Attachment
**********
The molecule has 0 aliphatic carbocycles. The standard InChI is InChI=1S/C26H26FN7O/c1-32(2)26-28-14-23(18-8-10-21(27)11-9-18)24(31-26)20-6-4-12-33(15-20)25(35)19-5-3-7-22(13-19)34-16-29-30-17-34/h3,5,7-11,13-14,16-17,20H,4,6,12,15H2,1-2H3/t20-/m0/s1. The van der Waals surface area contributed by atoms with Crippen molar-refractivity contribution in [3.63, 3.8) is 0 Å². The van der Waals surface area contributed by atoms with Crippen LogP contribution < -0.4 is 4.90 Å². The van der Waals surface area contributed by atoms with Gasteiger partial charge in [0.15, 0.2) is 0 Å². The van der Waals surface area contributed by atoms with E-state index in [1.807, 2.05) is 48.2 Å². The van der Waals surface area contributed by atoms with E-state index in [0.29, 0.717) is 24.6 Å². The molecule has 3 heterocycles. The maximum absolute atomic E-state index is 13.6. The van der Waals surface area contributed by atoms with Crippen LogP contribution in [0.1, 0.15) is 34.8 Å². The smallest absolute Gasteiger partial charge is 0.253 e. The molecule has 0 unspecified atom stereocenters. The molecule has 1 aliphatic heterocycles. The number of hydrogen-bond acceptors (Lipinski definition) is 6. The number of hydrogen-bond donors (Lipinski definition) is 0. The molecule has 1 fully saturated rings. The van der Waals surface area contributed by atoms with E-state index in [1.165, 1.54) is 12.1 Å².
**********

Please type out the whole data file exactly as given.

The molecule has 0 aliphatic carbocycles. The standard InChI is InChI=1S/C26H26FN7O/c1-32(2)26-28-14-23(18-8-10-21(27)11-9-18)24(31-26)20-6-4-12-33(15-20)25(35)19-5-3-7-22(13-19)34-16-29-30-17-34/h3,5,7-11,13-14,16-17,20H,4,6,12,15H2,1-2H3/t20-/m0/s1. The van der Waals surface area contributed by atoms with Crippen molar-refractivity contribution in [3.63, 3.8) is 0 Å². The van der Waals surface area contributed by atoms with Crippen LogP contribution < -0.4 is 4.90 Å². The van der Waals surface area contributed by atoms with Gasteiger partial charge in [0.15, 0.2) is 0 Å². The van der Waals surface area contributed by atoms with E-state index in [1.807, 2.05) is 48.2 Å². The van der Waals surface area contributed by atoms with E-state index in [0.29, 0.717) is 24.6 Å². The molecule has 3 heterocycles. The maximum absolute atomic E-state index is 13.6. The van der Waals surface area contributed by atoms with Crippen LogP contribution in [0.1, 0.15) is 34.8 Å². The smallest absolute Gasteiger partial charge is 0.253 e. The molecule has 0 unspecified atom stereocenters. The molecule has 1 aliphatic heterocycles. The number of hydrogen-bond acceptors (Lipinski definition) is 6. The number of hydrogen-bond donors (Lipinski definition) is 0. The molecule has 1 fully saturated rings. The van der Waals surface area contributed by atoms with E-state index in [1.165, 1.54) is 12.1 Å².